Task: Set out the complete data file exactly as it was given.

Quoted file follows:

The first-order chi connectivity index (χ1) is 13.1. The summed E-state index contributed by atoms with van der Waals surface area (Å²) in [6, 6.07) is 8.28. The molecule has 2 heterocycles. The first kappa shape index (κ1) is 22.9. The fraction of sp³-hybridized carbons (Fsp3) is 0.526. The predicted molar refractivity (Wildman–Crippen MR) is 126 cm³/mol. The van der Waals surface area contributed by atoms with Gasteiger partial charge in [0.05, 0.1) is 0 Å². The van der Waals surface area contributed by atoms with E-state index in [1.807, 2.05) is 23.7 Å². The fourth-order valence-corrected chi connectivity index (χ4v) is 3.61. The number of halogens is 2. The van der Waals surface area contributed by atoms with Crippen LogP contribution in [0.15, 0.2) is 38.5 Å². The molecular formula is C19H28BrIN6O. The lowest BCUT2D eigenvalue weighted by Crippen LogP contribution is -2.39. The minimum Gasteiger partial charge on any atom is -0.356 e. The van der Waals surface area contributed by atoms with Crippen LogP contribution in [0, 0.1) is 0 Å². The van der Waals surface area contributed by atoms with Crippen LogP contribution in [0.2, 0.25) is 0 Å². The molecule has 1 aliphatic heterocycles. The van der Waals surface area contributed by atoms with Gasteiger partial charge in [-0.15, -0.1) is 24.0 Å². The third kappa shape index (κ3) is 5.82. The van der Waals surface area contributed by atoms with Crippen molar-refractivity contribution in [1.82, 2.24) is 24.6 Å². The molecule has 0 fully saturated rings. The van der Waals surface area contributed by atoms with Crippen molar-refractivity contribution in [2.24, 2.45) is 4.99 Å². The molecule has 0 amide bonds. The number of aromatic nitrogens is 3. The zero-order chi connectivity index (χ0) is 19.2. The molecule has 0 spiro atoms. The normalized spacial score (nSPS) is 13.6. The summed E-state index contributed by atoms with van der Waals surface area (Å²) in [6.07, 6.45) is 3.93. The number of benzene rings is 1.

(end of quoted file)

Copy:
The first-order chi connectivity index (χ1) is 13.1. The summed E-state index contributed by atoms with van der Waals surface area (Å²) in [6, 6.07) is 8.28. The molecule has 2 heterocycles. The first kappa shape index (κ1) is 22.9. The fraction of sp³-hybridized carbons (Fsp3) is 0.526. The predicted molar refractivity (Wildman–Crippen MR) is 126 cm³/mol. The van der Waals surface area contributed by atoms with Gasteiger partial charge in [0.05, 0.1) is 0 Å². The van der Waals surface area contributed by atoms with E-state index in [1.807, 2.05) is 23.7 Å². The fourth-order valence-corrected chi connectivity index (χ4v) is 3.61. The number of halogens is 2. The van der Waals surface area contributed by atoms with Crippen LogP contribution in [0.15, 0.2) is 38.5 Å². The molecular formula is C19H28BrIN6O. The lowest BCUT2D eigenvalue weighted by Crippen LogP contribution is -2.39. The minimum Gasteiger partial charge on any atom is -0.356 e. The van der Waals surface area contributed by atoms with Crippen LogP contribution in [0, 0.1) is 0 Å². The van der Waals surface area contributed by atoms with Crippen LogP contribution in [0.2, 0.25) is 0 Å². The molecule has 1 aliphatic heterocycles. The van der Waals surface area contributed by atoms with Gasteiger partial charge in [-0.15, -0.1) is 24.0 Å². The third kappa shape index (κ3) is 5.82. The van der Waals surface area contributed by atoms with Crippen molar-refractivity contribution in [1.82, 2.24) is 24.6 Å². The molecule has 0 fully saturated rings. The van der Waals surface area contributed by atoms with Crippen molar-refractivity contribution in [2.24, 2.45) is 4.99 Å². The molecule has 0 amide bonds. The number of aromatic nitrogens is 3. The zero-order chi connectivity index (χ0) is 19.2. The molecule has 0 spiro atoms. The normalized spacial score (nSPS) is 13.6. The summed E-state index contributed by atoms with van der Waals surface area (Å²) in [6.07, 6.45) is 3.93. The number of benzene rings is 1.